Part of this I attribute to a near-fatal overdose of the old Untouchables TV series with Robert Stack, when I was ten or so -- those old cars and guys shooting from the runningboards with Tommyguns are evocative images at that age. And I was always hearing stories from my mother, Mom, and my father, Dad, about John Dillinger. What a clever sumbitch he was, always evading the cops and when they did catch him breaking outta jail with a wooden gun. "Smartest bank robber since Jesse James," they say and they could only trap cuz some tramp girlfriend put on a red dress and spotted him for the cops, who shot him coming out've a Chicago movie house. At this point Mom would pontificate that obviously CRIME DOES NOT PAY. Dad would insist that the country would be better off today if we had more Dillingers instead of street punks holding up gas stations. He insisted that John had done good for the country by getting the money outta the banks and back into circulation during Hard Times…
DGIS- Hate to interrupt but just realized we haven’t hit you in awhile, boys…
SFX- Smack, punch, crash
DGIS- Please continue.
RM- Course in 1967, the movie Bonnie and Clyde came out. My parents remembered them too tho my first thought when they dragged me to a theater to see it was "Who the f--k are Bonnie and Clyde anyhow?" Not being from Texas I'd never heard of 'em but gathered from my parents' talk that much of the story took place in our home state of Iowa at about the same time as Dillinger and guessed they must be local legends.
The film, historically inaccurate as it turned out to be, was great entertainment for a teenager and a flood of sensational detective magazines appearing on the newsstands afterward confirmed for me that B&C had once been as well known as Capone, Dillinger, Pretty Boy Floyd, Baby Face Nelson, Legs Diamond, and a horde of others whose names at least were already familiar to me thru late-nite TV showings of old gangster movies. I started collecting and reading books to learn the truth.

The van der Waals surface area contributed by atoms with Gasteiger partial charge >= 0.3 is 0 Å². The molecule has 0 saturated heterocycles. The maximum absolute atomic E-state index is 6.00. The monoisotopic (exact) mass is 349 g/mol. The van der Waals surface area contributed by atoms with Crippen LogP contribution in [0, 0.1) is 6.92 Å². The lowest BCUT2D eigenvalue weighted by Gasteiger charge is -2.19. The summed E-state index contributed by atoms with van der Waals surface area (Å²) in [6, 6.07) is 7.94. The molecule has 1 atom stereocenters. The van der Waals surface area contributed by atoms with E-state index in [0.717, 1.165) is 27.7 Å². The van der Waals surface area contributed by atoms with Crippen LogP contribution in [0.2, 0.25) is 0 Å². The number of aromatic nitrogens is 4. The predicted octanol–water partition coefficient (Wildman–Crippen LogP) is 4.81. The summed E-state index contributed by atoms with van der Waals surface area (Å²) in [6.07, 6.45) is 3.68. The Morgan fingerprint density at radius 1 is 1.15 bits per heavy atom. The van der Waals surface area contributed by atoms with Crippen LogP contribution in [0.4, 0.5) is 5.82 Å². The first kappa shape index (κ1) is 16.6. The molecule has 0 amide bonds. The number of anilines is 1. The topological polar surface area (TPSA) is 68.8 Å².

DGIS- Hear that boys? We got ourselves a reader. Well see if you can read this.
SFX- Punch, slap, crunch
DGIS – Ok, get on with it.
RM- In later years, between making a mundane honest living, I started spending my vacations visiting the sites of old robberies, shootouts, etc., and doing serious research which eventually led me to the late Joe Pinkston at the old Dillinger Museum in Nashville, Indiana. I passed some of my findings on to Joe, he shared his many years of research with me and also put me in touch with a crazy sumbitch in Chicago named Bill Helmer, who worked for Playboy and spent his free time running down Dillinger, Capone, and Barker-Karpis Gang addresses in his neighborhood. Helmer I already knew by reputation as the author of the definitive classic history of the Tommygun and as founding member of the John Dillinger Died For You Society. We shared our findings and Bill put me in touch with other lunatic gang researchers around the country.
DGIS – Yeah, well let me introduce you to another crazy sumbitch. Rubberhose, please say hello to Mr. Mattix’s kidneys.
SFX – Fwaap, fwaaap, fwaaap
DGIS- Anymore about this Helmer guy?
RM – Bound by a similarly warped sense of humor, and common interests in horror films, hillbilly music, firearms, sex and violence, plus a common passion for learning the truth behind the gangster legends of old, a Helmer-Mattix literary partnership was inevitable. Hence, The Complete Public Enemy Almanac.